Today’s AM fix was USD 1,730.50, EUR 1,339.81 and GBP 1,073.64 per ounce.
Yesterday’s AM fix was USD 1,742.75, EUR 1,352.23 and GBP 1,081.71 per ounce.
Silver is trading at $33.15/oz, €25.78/oz and £20.56/oz. Platinum is trading at $1,657.75/oz, palladium at $676.80/oz and rhodium at $1,025/oz.
Gold is a tad higher today in most major currencies. Investors await the policy decision by the US Federal Reserve and Fed Chairman Ben Bernanke’s news conference at 1815 GMT.
Yesterday’s German Constitutional Court’s decision allowing Germany to ratify the €500 billion ESM with strict conditions sent gold to its highest price since last February (in dollars) and silver back above $34/oz briefly.
Gold was down only $0.10 or 0.01% in New York yesterday and closed at $1,732.00. Silver hit $34.065 yesterday and then dropped to as low as $32.482 and then also rebounded, but it finished with a loss of 0.6%.
It is worth remembering that gold, silver and the platinum group metals (PGMs) have seen strong gains in the last 30 days and therefore a correction is possible.
In the last 30 days (since August 13th), platinum has risen by 18.9%, silver by 18.7%, palladium by 18.4% and gold by 7.6%. All remain well below their nominal record highs (see charts) and more importantly well below their inflation adjusted highs.
All will most likely continue to rally especially if the Fed announces QE3 today as investors turn to precious metals to hedge substantial money printing by governments and the real risk of future inflation.
"The Euro bailout measures and the opening of the monetary policy floodgates by the central banks are likely to result in higher inflation in the medium to long term," says today’s Commerzbank commodities note.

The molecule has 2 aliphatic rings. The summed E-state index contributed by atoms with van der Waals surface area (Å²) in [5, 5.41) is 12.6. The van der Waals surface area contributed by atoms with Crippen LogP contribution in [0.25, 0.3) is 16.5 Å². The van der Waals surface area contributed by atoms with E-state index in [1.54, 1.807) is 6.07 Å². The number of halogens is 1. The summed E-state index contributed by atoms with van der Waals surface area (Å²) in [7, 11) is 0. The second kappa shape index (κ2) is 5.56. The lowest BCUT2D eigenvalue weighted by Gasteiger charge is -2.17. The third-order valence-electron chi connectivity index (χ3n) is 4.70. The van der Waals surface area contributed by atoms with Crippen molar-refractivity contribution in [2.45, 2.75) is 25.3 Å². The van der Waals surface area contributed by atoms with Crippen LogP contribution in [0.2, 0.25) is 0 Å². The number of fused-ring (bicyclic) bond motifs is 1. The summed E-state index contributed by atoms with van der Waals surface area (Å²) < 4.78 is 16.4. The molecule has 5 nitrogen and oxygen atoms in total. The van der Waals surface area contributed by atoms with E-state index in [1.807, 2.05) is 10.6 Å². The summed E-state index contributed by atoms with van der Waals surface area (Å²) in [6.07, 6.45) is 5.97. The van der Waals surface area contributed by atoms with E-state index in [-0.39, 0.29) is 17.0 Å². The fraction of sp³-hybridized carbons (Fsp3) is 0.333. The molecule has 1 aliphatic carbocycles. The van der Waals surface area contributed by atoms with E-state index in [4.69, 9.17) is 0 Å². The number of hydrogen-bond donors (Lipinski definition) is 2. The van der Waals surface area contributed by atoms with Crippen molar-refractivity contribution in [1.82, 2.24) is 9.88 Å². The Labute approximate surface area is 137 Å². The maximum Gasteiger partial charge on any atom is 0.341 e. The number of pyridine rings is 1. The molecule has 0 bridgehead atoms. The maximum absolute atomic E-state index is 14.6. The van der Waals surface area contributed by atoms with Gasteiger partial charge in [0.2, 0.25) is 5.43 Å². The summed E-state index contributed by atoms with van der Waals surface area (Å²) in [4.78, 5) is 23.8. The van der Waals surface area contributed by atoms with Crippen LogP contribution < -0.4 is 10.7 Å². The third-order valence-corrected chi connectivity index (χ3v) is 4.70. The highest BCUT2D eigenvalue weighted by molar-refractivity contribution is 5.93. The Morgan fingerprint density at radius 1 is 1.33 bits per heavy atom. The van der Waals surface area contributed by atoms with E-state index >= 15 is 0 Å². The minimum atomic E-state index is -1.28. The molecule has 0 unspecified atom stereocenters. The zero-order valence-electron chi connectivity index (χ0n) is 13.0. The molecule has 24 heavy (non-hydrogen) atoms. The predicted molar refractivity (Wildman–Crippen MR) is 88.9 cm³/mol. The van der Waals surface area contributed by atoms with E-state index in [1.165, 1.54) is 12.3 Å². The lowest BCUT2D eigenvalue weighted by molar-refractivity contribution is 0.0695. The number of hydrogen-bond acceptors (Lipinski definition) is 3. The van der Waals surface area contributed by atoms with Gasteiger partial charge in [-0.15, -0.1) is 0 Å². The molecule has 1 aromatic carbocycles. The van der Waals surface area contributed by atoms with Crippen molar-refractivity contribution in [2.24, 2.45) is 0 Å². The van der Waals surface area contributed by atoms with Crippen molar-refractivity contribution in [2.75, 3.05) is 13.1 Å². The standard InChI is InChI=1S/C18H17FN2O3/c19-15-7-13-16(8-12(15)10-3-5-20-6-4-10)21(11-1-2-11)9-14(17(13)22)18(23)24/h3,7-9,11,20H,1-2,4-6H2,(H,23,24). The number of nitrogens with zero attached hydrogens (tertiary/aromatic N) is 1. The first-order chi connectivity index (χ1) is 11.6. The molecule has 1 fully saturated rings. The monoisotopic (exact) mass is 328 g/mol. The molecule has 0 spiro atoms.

The strikes and violence in South Africa’s gold and platinum industries are supporting and may contribute to higher prices.
Machete-wielding strikers forced Anglo American Platinum, the world’s No.1 platinum producer, to shut down some of its operations in South Africa, sending spot platinum to a five month high of $1,654.49.
Spot palladium gained 0.9% to $677.20, and reached $680.50 earlier in the session — a four-month high yesterday.
Palladium’s record nominal high was $1,045/oz back in January 2001.
South Africa gold production fell 5% versus a year ago further confirming South Africa’s has reached peak gold.
Spreading labor unrest in the nation’s mining industry has deepened concern of a credit-rating downgrade for South Africa. South Africa’s bonds slumped and the cost of insuring the nation’s debt jumped more than any other country yesterday.
The rand weakened 2% against the dollar, extending its loss over the past month to 3.1%, the worst performer among 16 major currencies.
Geopolitical risk continues to support gold with riots and attacks aimed at American interests spreading across the Middle East, North Africa and even into West Africa.
In the aftermath of the storming of the US embassy in Libya and killing of the U.S. ambassador, violence has flared in Egypt, Tunisia and in Yemen this morning and there are concerns of violence in Nigeria.
Hundreds of Yemeni demonstrators stormed the US embassy in Sanaa today and security guards tried to hold them off by firing into the air. Once inside the compound, they brought down the US flag and burned it.
Nigeria boosted security at foreign diplomatic buildings and Nigerian police are on “red alert” and ensuring “24-hour water-tight security in and around all embassies and foreign missions in Nigeria,” spokesman Frank Mba said today in an e- mailed statement from Abuja, the capital.
Protesters have attacked the U.S. embassies in Cairo and Tunis. In Tunisia, police used tear gas to stop hundreds of protesters from storming the United States Embassy. US embassies in Tunisia and Algeria warned Americans to avoid crowded places because of expected protests.
In Egypt, the powerful Muslim Brotherhood called for peaceful nationwide protests tomorrow “outside all the main mosques.” Security guards maintained the Egyptian U.S. embassies’ perimeter against protesters, some who hurled Molotov cocktails.
Geopolitical risks remain elevated and means that an allocation to gold remains important.
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The euro’s demise may be the final chapter of the ERM debacle – The Telegraph